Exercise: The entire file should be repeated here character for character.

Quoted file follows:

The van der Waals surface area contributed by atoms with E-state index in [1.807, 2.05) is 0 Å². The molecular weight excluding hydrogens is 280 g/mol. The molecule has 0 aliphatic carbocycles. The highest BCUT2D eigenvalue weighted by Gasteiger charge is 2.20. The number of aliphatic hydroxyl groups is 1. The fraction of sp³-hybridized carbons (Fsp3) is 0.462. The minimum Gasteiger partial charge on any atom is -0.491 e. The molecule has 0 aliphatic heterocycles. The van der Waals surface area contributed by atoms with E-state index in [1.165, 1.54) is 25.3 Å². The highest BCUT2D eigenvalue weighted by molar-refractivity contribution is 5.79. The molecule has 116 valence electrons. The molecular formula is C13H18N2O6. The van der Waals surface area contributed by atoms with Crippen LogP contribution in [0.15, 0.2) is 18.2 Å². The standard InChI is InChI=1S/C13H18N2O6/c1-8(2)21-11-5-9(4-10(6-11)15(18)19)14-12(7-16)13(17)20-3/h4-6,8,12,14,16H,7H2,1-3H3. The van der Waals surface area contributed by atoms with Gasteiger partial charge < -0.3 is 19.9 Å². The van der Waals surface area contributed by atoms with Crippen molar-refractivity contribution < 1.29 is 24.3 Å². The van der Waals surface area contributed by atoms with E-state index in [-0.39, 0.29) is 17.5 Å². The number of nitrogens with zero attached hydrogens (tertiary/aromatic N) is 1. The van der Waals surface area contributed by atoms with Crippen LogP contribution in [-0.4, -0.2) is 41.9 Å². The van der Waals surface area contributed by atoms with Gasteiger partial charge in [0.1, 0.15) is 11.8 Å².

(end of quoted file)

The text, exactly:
The van der Waals surface area contributed by atoms with E-state index in [1.807, 2.05) is 0 Å². The molecular weight excluding hydrogens is 280 g/mol. The molecule has 0 aliphatic carbocycles. The highest BCUT2D eigenvalue weighted by Gasteiger charge is 2.20. The number of aliphatic hydroxyl groups is 1. The fraction of sp³-hybridized carbons (Fsp3) is 0.462. The minimum Gasteiger partial charge on any atom is -0.491 e. The molecule has 0 aliphatic heterocycles. The van der Waals surface area contributed by atoms with E-state index in [1.165, 1.54) is 25.3 Å². The highest BCUT2D eigenvalue weighted by molar-refractivity contribution is 5.79. The molecule has 116 valence electrons. The molecular formula is C13H18N2O6. The van der Waals surface area contributed by atoms with Crippen LogP contribution in [0.15, 0.2) is 18.2 Å². The standard InChI is InChI=1S/C13H18N2O6/c1-8(2)21-11-5-9(4-10(6-11)15(18)19)14-12(7-16)13(17)20-3/h4-6,8,12,14,16H,7H2,1-3H3. The van der Waals surface area contributed by atoms with Gasteiger partial charge < -0.3 is 19.9 Å². The van der Waals surface area contributed by atoms with Crippen molar-refractivity contribution < 1.29 is 24.3 Å². The van der Waals surface area contributed by atoms with E-state index in [-0.39, 0.29) is 17.5 Å². The number of nitrogens with zero attached hydrogens (tertiary/aromatic N) is 1. The van der Waals surface area contributed by atoms with Crippen LogP contribution in [-0.4, -0.2) is 41.9 Å². The van der Waals surface area contributed by atoms with Gasteiger partial charge in [0.1, 0.15) is 11.8 Å².